“I’m hurt for my Palestinian family, for my black family,” Tabash later told The Immigrant’s Bay. To Tabash, the fight against racism against black people in America is a united effort, across race and citizenship status.

“This is a collective project. We all need to use our voices, we need to politically mobilize, we can organize ourselves in communities and stay true to truth and justice.”

The Immigrant’s Bay will be live tweeting (@ImsBay) Black Lives Matter-immigrant news at BLM protests in Maryland and D.C. ImsBay founder Athiyah Azeem (AthiyahTA) will be live tweeting general Black Lives Matter news.


To This Immigrant Baltimore Mayoral Candidate, History is Repeating

As Baltimore’s homicide rate rises, with nine people killed over Memorial Day weekend, the city’s mayoral candidates are ramping up advocacy to turn this city around. To one former candidate, Baltimore is experiencing a violence she is all too familiar with from back home. 

Liri Fusha is an immigrant from Albania who came to the United States in 2008. She escaped political tensions within her family back home and was a nurse during the Kosovo War in 1998.

“I was lucky that I didn’t get shot,” Fusha told The Immigrant’s Bay, as she detailed her experiences in the war. For 48 hours, she was trapped in the temporary military hospital she worked at.

“The bullets were flying all over the operating room we were working in. It was very scary. Very, very scary.”

When she could finally leave, she saw a man shot in the thigh in front of her on the street. She said she tore a part of her blouse, and tied up his thigh. But it had hit an artery. “His blood was like a waterfall.”

Fusha sees a similarity between her experiences in the Kosovo War, an armed conflict between the Yugoslavic military and Kosovo Albanian rebels, and the Baltimore protests and riots of 2015.

“Slowly, slowly, slowly, the economy was shrinking every time, and it was really getting bad,” she said. “One day, we just blew up. Burned everything. Like Baltimore in 2015, they burned.”

Now, Fusha sees Baltimore’s rising crime and unrest as another warning sign. Baltimore’s homicides have been above 300 since 2015, and in 2019 saw its highest rate in history. Before suspending her campaign, she ran on a campaign to curb crime through government transparency and reducing corruption within the Baltimore police force.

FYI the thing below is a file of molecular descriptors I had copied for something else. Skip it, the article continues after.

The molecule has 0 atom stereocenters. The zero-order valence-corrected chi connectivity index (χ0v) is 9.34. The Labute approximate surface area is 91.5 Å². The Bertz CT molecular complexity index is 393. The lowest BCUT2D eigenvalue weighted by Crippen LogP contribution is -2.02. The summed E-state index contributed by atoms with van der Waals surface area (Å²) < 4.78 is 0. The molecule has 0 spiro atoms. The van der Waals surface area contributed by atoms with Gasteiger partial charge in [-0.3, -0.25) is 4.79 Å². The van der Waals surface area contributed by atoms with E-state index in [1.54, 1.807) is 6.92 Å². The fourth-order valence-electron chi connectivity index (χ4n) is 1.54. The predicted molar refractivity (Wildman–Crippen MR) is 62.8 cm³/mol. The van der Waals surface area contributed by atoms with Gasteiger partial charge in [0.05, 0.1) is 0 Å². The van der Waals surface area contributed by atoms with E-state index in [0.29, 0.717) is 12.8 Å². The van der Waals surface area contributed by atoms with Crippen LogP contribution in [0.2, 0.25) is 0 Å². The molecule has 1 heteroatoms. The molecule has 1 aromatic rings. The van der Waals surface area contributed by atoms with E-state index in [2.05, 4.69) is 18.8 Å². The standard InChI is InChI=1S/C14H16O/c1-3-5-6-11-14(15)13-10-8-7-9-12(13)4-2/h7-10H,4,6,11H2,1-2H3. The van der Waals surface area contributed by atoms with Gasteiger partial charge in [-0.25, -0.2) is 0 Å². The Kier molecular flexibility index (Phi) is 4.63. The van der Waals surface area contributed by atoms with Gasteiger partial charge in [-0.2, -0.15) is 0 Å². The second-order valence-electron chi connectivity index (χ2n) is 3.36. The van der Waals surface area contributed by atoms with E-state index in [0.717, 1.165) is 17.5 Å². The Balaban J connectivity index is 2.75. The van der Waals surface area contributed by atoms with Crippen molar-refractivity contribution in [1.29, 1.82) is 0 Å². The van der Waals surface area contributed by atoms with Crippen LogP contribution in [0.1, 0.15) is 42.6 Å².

As an immigrant candidate, however, she has faced some resistance, including an incident with a friend last Thursday.

“He said, ‘why are you running for mayor?’” said Fusha. She recalls being shocked, and replied “because I see things, they that are not right here in the United States, which are happening back in my country.”

“And he said, ‘why don’t you go back to your country?’”

Fusha stated she finds herself explaining again and again, that just because she finds problems with Baltimore and America, it doesn’t mean she dislikes being in the country. Additionally, she said, she is a U.S. citizen now. “This is my country.”

This is not the first of struggles and discrimination Fusha faced as an immigrant in the U.S. When she first visited the country, she did not know any English, and found that success in America was predicated on her command of the English language. 

Some mistake her accent. Once while playing poker, a player she beat told her to go back to Russia. 

“Everybody tells me I’m Russian. Everybody!” she exclaimed.

But to Fusha, America is her safe haven. Back in Albania, she was facing increased pressure for being a democrat, years after the fall of communism.

“My uncle, my dad’s brother, when I got back from the United States…they were telling me that somebody’s gonna kill you,” she said. In America, Fusha said she is able to exercise her beliefs freely, and not face persecution. 

Facing a lack of support, Fusha has now suspended her campaign and endorsed candidate Ricky Vaughn, who also suspended his campaign and endorsed top candidate Thiru Vignarajah. Vignarajah is the only other immigrant candidate in the race.